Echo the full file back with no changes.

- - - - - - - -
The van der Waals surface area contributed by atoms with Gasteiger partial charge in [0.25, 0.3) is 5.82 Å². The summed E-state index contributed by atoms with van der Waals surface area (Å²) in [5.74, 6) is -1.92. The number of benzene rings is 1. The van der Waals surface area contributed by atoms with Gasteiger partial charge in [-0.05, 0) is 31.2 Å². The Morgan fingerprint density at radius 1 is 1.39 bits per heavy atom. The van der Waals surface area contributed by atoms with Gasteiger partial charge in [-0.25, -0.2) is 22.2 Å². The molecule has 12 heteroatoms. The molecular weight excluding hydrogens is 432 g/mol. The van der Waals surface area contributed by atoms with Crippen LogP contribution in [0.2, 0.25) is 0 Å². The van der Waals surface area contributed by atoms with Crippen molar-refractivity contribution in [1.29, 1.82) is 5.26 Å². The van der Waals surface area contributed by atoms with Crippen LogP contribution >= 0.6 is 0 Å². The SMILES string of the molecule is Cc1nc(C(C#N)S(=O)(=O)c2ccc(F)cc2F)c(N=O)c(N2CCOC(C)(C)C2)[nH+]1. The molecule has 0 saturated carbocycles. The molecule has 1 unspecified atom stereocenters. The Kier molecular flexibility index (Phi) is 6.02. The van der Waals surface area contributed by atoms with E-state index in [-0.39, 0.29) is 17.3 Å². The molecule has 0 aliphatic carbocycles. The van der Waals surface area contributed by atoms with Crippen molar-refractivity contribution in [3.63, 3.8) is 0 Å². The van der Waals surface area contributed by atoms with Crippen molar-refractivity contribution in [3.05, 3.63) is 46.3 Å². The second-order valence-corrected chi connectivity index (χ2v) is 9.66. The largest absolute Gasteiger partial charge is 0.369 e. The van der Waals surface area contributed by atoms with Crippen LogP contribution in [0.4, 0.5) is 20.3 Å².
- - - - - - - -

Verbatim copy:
The van der Waals surface area contributed by atoms with Gasteiger partial charge in [0.25, 0.3) is 5.82 Å². The summed E-state index contributed by atoms with van der Waals surface area (Å²) in [5.74, 6) is -1.92. The number of benzene rings is 1. The van der Waals surface area contributed by atoms with Gasteiger partial charge in [-0.05, 0) is 31.2 Å². The Morgan fingerprint density at radius 1 is 1.39 bits per heavy atom. The van der Waals surface area contributed by atoms with Gasteiger partial charge in [-0.25, -0.2) is 22.2 Å². The molecule has 12 heteroatoms. The molecular weight excluding hydrogens is 432 g/mol. The van der Waals surface area contributed by atoms with Crippen LogP contribution in [0.2, 0.25) is 0 Å². The van der Waals surface area contributed by atoms with Crippen molar-refractivity contribution in [1.29, 1.82) is 5.26 Å². The van der Waals surface area contributed by atoms with Crippen LogP contribution >= 0.6 is 0 Å². The SMILES string of the molecule is Cc1nc(C(C#N)S(=O)(=O)c2ccc(F)cc2F)c(N=O)c(N2CCOC(C)(C)C2)[nH+]1. The molecule has 0 saturated carbocycles. The molecule has 1 unspecified atom stereocenters. The Kier molecular flexibility index (Phi) is 6.02. The van der Waals surface area contributed by atoms with E-state index in [-0.39, 0.29) is 17.3 Å². The molecule has 0 aliphatic carbocycles. The van der Waals surface area contributed by atoms with Crippen molar-refractivity contribution in [3.63, 3.8) is 0 Å². The van der Waals surface area contributed by atoms with Crippen molar-refractivity contribution in [3.05, 3.63) is 46.3 Å². The second-order valence-corrected chi connectivity index (χ2v) is 9.66. The largest absolute Gasteiger partial charge is 0.369 e. The van der Waals surface area contributed by atoms with Crippen LogP contribution in [0.4, 0.5) is 20.3 Å².